Good racing engines, like this aluminum monster from Clements Automotive, don't come cheap
There are many scenarios that require you to lay out hard-earned cash for a race engine. Maybe you are new to racing and starting from scratch. Maybe you are moving up a class. Maybe you ran it hotter than a stove and blew it sky high (don't worry, we won't tell anyone). Regardless, we know you want a perfect home for your new engine to live and provide you plenty of power for a long time. With that in mind, Circle Track contacted some of the top pros in the industry for their tips on raising a happy, healthy engine.
Don't Get Double-Crossed
Wiring the ignition system can affect a lot of racers. MSD is kind of the standard in the industry, but the plug between the distributor and the ignition box isn't watertight. A lot of racers cut off the connector that MSD uses and install a GM weatherpack connector, which is definitely an upgrade in terms of keeping out water.
It's easy to get the polarities reversed when you do this, however. The connector is only composed of four wires-two from the distributor, which connect to two leading to the ignition box. The problem is that the wires don't match up. The two leading out of the distributor are black with a colored stripe. One stripe is orange and the other is violet. The two wires out of the distributor box are solid violet and solid green. You might think that the black-and-violet wire connects to the violet wire on the ignition box, but it doesn't. The black-and-orange wire connects to the violet wire, and the black-and-violet wire connects to the green wire. It's impossible to get it wrong because MSD's connector comes attached from the factory, and it's keyed so that you cannot plug it in if reversed. When you're splicing in your own connector, it's easy to get confused. We've seen a lot of people in this situation.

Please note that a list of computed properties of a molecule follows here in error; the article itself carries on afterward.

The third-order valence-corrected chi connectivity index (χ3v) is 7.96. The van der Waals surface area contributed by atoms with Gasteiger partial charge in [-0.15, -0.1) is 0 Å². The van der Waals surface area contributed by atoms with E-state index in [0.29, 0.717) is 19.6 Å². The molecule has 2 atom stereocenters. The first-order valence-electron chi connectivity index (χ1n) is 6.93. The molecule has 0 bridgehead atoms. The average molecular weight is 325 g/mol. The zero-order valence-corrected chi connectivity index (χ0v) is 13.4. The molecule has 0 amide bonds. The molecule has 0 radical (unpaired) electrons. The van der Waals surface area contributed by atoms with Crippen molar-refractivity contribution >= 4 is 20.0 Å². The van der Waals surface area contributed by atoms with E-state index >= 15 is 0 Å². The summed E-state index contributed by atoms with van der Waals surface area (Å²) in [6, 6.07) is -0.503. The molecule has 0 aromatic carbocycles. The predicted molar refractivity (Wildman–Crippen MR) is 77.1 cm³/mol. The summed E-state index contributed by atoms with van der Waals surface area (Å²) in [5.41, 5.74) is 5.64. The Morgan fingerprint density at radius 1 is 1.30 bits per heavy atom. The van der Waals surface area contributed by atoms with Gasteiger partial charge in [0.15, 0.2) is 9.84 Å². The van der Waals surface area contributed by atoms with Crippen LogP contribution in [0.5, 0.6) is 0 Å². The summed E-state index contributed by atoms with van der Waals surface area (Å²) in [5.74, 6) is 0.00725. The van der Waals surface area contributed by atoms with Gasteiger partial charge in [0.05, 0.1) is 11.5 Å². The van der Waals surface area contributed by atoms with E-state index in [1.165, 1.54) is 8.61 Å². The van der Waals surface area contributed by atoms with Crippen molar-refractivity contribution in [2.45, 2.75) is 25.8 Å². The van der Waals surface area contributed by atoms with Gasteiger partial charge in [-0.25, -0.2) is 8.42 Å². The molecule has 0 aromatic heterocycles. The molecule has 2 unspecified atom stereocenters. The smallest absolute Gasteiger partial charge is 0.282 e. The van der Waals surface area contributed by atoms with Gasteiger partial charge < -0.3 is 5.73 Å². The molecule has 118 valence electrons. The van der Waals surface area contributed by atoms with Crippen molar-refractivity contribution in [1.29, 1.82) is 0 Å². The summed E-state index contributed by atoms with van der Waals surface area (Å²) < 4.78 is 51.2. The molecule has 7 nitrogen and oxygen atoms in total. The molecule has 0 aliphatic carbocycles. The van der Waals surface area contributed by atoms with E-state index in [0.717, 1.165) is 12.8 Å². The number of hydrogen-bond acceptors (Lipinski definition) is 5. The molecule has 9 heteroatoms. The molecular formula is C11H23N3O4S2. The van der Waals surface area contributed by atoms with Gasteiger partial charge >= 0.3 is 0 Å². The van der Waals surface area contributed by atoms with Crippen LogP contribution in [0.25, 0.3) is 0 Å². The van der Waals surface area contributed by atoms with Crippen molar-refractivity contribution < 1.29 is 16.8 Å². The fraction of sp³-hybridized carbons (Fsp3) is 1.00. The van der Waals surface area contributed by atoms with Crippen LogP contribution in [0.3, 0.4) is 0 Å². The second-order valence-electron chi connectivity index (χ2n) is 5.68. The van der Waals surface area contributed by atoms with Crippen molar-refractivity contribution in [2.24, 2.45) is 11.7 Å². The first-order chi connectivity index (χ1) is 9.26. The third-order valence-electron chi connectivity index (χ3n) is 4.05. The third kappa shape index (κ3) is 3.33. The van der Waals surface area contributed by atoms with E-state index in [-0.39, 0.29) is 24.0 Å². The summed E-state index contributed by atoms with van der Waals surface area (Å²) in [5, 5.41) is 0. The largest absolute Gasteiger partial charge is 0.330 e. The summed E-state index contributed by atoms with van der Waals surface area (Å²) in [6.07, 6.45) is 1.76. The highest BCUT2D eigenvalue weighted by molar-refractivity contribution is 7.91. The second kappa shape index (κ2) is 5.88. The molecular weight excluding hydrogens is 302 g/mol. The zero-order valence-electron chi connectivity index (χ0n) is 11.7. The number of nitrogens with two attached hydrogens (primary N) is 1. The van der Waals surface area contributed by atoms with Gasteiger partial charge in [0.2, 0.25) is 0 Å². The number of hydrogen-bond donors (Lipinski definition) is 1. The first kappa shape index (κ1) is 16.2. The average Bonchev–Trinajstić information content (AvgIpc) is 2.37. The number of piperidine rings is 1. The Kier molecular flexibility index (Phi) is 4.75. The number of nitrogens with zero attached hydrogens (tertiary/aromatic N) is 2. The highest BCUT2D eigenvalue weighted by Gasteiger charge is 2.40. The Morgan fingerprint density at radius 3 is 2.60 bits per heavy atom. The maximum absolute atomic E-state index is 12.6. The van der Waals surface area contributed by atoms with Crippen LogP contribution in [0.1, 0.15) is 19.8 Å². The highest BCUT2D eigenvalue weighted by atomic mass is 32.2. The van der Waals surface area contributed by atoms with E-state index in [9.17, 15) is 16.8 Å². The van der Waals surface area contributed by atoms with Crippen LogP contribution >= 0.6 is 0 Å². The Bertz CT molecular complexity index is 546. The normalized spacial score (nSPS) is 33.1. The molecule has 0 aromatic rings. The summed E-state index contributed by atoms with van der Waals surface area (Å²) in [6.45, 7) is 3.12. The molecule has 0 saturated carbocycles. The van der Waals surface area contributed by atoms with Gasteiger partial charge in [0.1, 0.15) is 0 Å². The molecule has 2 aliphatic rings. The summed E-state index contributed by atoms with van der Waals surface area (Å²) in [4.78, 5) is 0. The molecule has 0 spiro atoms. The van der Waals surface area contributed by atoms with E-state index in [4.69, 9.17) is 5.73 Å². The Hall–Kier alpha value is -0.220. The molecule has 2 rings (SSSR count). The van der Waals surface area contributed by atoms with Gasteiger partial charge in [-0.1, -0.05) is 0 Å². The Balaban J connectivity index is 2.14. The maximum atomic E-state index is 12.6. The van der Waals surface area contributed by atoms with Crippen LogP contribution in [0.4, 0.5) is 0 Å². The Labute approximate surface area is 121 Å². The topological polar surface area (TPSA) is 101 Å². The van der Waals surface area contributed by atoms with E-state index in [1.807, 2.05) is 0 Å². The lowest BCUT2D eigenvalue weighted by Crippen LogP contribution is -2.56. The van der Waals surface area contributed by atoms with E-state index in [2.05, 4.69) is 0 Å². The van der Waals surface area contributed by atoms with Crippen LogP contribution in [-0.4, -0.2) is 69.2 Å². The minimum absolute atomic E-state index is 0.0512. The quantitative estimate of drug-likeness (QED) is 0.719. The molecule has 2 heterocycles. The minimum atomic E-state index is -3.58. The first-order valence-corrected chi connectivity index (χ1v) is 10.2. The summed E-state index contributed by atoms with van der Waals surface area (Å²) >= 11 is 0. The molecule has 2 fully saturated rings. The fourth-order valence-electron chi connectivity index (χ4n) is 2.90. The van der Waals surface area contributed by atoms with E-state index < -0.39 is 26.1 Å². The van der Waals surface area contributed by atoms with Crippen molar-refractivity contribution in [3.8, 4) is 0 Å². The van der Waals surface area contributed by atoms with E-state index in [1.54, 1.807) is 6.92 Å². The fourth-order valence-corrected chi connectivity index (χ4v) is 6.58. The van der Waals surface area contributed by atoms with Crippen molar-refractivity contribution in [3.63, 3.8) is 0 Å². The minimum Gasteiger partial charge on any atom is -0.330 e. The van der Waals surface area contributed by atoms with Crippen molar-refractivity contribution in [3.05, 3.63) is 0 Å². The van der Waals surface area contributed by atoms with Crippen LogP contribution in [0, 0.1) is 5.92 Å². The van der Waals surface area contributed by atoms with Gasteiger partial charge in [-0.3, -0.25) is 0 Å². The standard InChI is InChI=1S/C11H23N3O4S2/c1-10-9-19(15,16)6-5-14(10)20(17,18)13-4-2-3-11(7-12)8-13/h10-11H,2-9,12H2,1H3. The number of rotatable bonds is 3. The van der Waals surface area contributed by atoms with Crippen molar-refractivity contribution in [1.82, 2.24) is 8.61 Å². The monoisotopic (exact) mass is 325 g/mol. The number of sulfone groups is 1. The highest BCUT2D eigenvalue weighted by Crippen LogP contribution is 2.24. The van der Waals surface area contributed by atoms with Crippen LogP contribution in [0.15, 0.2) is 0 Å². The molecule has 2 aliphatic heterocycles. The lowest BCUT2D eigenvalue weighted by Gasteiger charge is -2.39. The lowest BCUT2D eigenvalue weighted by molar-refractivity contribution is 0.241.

MSD wiring can be a little confusing. A lot of racers like to cut off the stock connector
When the wires get crossed, it creates an error and 22.5 degrees extra advance. Plus, the ignition is firing sporadically because it's working on the wrong side of the pickup coil inside the distributor. The motor won't tolerate this. Then it gets worse because guys will drop a new engine in, get the wires reversed, and never check the timing because they assume it must be correct as it just came from the dyno. They end up bringing the engine back to the builder in a basket, wondering what happened. The first thing we'll check is the ignition system.
The good news is the fix is simple. If you are putting weatherpacks on your ignition system, just remember that the violet-and-black wire connects to green. Now you are home free.
The Break-In Blues
Oval track engines with big mechanical cams have to be properly broken in. I know it's tempting when you get that new engine installed to rev it up a few times to impress the neighbors, but if the engine hasn't been broken in on a dyno, that's one of the worst things you can do to it.
A new engine needs to be run at 1,500 to 2,000 rpm for 11/42 hour to 45 minutes. That's enough to get the rings to seal and break in the valvesprings so that they don't disintegrate as soon as you run the engine hard. I recommend using high-grade detergent oil, and don't put any strain on the engine. You need to keep the rpm between 1,500 and 2,000 to keep the oil moving through the engine. You need oil pressure at the camshaft and oil splashing up on the valvetrain, and you don't get that at the level you need at idle. Every two to five minutes, give the throttle a little rev to keep the carburetor cleaned out. You don't want the engine to stall because it's real hard on a new cam if you have to start the engine up again.
After you have run the engine for 30 to 45 minutes, shut it off and check everything. Check for water and oil leaks, and maybe change the oil. Now is also a good time to re-check your lash as well as re-torque the head bolts. Now you are ready to race.
Race EngineeringLake Worth, FL